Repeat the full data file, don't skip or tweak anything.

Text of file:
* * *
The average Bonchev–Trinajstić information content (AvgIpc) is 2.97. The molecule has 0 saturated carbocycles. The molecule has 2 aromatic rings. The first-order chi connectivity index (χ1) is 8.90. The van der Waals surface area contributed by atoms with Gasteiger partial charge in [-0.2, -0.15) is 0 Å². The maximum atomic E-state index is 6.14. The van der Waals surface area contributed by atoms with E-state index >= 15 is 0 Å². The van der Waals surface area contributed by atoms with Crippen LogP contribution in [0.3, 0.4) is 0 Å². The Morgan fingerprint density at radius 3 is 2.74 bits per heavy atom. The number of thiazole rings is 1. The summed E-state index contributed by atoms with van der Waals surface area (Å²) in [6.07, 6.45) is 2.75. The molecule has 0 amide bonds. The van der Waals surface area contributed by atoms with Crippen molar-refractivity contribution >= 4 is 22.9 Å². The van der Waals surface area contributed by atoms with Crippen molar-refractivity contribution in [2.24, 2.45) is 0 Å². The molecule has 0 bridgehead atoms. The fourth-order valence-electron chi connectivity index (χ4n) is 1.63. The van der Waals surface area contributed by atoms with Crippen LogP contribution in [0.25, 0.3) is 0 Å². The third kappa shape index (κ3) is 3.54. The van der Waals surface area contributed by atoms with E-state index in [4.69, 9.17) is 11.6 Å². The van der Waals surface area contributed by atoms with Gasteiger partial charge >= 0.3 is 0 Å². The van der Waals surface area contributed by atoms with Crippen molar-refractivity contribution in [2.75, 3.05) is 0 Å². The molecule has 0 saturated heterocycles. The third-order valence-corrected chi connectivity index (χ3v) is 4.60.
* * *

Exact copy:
The average Bonchev–Trinajstić information content (AvgIpc) is 2.97. The molecule has 0 saturated carbocycles. The molecule has 2 aromatic rings. The first-order chi connectivity index (χ1) is 8.90. The van der Waals surface area contributed by atoms with Gasteiger partial charge in [-0.2, -0.15) is 0 Å². The maximum atomic E-state index is 6.14. The van der Waals surface area contributed by atoms with E-state index >= 15 is 0 Å². The van der Waals surface area contributed by atoms with Crippen LogP contribution in [0.3, 0.4) is 0 Å². The Morgan fingerprint density at radius 3 is 2.74 bits per heavy atom. The number of thiazole rings is 1. The summed E-state index contributed by atoms with van der Waals surface area (Å²) in [6.07, 6.45) is 2.75. The molecule has 0 amide bonds. The van der Waals surface area contributed by atoms with Crippen molar-refractivity contribution >= 4 is 22.9 Å². The van der Waals surface area contributed by atoms with Crippen molar-refractivity contribution in [2.24, 2.45) is 0 Å². The molecule has 0 bridgehead atoms. The fourth-order valence-electron chi connectivity index (χ4n) is 1.63. The van der Waals surface area contributed by atoms with Crippen LogP contribution in [0.25, 0.3) is 0 Å². The third kappa shape index (κ3) is 3.54. The van der Waals surface area contributed by atoms with E-state index in [4.69, 9.17) is 11.6 Å². The van der Waals surface area contributed by atoms with Gasteiger partial charge >= 0.3 is 0 Å². The van der Waals surface area contributed by atoms with Crippen molar-refractivity contribution in [2.75, 3.05) is 0 Å². The molecule has 0 saturated heterocycles. The third-order valence-corrected chi connectivity index (χ3v) is 4.60.